Living in developed countries has its own privileges, and off course, laws are quite strict too. You wouldn’t think about driving without a license at any point of time. Even driving schools in Markham also teach you that, but technically speaking, there is a loophole providing a way to escape for triers.
Having mentioned that, Tomorrow’s Drivers driving school Markham wouldn’t recommend Driving without a license (read the statement again). You cannot drive without a license, yet there is an exception. Confused? Or inquisitive perhaps? For the latter, following lines will be no less than fun and excitement. And this is the very purpose of this particular article.
After completing your Markham driving lessons successfully and getting driver’s license, you deserve a long ride, full of fun. So, before heading out, find out how you can challenge the law and escape.
This post answers three questions;
- Is driving without a license legally possible? Yes, it is!
- Is driving a right or privilege? You’ll find out
- Is there any difference between driving and travelling? Yes, there is. And you have certain immunities too.
Now, let’s move on to the details.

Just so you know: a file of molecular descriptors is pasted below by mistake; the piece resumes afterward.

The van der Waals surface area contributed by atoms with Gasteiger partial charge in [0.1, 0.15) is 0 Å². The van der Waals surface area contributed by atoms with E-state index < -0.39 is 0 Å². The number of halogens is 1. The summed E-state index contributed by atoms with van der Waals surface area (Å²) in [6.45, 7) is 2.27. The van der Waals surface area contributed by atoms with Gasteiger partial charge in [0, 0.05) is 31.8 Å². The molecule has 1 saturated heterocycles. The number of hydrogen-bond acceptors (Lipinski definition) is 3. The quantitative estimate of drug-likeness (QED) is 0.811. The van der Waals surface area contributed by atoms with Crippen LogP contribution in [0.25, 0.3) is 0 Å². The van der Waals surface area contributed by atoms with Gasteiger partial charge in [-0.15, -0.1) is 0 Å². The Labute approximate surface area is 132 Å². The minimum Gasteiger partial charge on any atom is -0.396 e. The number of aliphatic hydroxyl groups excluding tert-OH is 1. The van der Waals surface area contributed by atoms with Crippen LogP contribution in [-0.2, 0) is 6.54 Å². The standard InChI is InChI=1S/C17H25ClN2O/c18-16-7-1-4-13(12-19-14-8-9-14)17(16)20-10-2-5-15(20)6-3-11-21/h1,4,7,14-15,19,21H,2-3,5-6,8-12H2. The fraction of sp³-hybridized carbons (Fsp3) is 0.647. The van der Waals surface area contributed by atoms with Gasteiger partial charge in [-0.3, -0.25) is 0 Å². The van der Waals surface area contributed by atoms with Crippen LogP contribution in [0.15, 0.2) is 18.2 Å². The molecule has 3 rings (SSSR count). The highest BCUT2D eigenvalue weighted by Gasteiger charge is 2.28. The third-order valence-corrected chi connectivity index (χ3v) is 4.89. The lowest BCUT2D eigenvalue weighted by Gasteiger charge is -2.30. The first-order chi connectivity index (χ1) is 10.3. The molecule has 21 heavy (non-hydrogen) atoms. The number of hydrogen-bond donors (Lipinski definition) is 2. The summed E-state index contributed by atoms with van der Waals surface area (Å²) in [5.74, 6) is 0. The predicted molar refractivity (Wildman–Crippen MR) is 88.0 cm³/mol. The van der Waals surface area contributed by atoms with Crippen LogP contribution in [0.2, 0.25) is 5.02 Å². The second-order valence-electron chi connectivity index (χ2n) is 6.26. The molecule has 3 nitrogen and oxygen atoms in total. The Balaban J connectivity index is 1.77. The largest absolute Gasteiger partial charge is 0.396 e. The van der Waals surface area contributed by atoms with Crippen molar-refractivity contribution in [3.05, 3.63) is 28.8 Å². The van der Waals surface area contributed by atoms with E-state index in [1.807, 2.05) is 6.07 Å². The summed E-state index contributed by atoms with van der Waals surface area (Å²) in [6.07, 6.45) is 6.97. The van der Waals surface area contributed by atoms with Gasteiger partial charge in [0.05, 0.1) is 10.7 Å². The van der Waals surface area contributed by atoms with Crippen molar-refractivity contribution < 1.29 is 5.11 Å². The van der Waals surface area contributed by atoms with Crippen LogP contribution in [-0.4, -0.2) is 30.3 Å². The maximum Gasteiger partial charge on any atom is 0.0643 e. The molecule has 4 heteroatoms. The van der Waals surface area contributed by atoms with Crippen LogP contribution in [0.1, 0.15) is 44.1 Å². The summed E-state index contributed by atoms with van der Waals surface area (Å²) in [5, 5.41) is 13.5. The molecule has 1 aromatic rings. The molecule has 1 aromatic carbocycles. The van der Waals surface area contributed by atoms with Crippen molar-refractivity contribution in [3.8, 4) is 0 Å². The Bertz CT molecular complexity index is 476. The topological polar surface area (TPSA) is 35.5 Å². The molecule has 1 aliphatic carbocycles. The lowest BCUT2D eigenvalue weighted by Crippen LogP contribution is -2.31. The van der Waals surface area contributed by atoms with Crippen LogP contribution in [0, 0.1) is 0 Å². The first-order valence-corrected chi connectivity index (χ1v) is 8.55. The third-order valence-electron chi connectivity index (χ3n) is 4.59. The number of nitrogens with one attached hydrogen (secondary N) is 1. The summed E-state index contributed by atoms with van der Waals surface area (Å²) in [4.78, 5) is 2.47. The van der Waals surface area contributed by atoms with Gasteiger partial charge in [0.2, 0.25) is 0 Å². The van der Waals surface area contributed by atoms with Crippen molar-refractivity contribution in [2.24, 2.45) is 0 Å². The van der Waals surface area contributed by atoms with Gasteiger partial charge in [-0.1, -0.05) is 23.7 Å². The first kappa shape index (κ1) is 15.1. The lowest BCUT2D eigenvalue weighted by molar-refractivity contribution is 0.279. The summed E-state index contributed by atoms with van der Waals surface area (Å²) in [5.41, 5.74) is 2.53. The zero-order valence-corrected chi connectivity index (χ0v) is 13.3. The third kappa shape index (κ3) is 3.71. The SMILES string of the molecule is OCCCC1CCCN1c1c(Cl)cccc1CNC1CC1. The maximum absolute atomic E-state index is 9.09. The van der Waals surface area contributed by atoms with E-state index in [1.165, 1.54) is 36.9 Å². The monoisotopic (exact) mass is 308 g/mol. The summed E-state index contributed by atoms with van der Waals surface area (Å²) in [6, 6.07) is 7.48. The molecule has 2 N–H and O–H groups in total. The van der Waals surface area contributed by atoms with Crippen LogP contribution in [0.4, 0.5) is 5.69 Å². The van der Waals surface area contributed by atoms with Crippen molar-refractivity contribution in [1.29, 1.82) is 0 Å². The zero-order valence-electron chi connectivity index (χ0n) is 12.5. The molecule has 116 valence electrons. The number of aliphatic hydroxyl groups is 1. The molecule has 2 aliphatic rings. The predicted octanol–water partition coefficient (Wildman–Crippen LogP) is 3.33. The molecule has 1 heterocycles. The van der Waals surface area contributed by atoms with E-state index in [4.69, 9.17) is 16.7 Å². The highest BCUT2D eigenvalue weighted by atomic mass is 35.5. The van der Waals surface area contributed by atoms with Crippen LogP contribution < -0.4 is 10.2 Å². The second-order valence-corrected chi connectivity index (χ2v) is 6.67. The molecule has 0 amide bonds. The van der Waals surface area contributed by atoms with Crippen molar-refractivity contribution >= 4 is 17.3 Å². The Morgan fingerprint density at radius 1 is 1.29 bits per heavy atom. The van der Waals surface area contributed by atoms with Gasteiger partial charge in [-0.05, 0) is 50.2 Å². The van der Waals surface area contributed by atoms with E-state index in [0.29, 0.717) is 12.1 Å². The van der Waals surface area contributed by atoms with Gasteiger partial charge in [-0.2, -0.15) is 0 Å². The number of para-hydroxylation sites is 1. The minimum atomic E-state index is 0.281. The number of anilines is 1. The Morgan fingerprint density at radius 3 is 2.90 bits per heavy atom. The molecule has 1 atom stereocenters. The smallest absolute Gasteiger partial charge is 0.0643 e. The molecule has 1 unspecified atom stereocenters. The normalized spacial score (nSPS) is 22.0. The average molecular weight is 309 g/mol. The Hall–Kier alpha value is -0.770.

Is driving without a license legally possible?
Technically speaking, it is not possible, unless you’re travelling. Everyone has a right to travel, but there are always chances of being hassled, charged, intimidated, or being thrown in prison for a short time.
Rights must be constantly asserted and defended, especially in the face of a growing police state such as the one in which we are now living. That means you need to be prepared to defend yourself. It’s not for everyone, but such is price paid by those who defend liberty and know how to drive without a license successfully.
Is driving a right or privilege?
In the eyes of the law Driving is a privilege; traveling is a right. A privilege is granted by some authority, and equally it can be taken away by some authority. A right can never be abrogated. Our right to travel can never be stripped from us; it is as fundamental to our existence as our right to breathe.
Is there any difference between driving and travelling?
The whole issue of how to drive without a license boils down to this. In everyday common English, to travel by means of a car, and to drive, are identical. However, one of the biggest cons of the Law Society is the fact that they have their own language which appears to be English but which has different definitions for some key terms.
In this case, as defined by legalese,
- “To drive” is to go on the roads by a motorized conveyance doing business or being engaged in commerce, and it is a privilege.
- “To travel”, on the other hand, is a right, and no legislation can be passed to strip you of your fundamental, inherent rights.
To state you are “driving” is to unwittingly place yourself in admiralty or commercial jurisdiction. So, never surrender your rights and exchange them for privilege.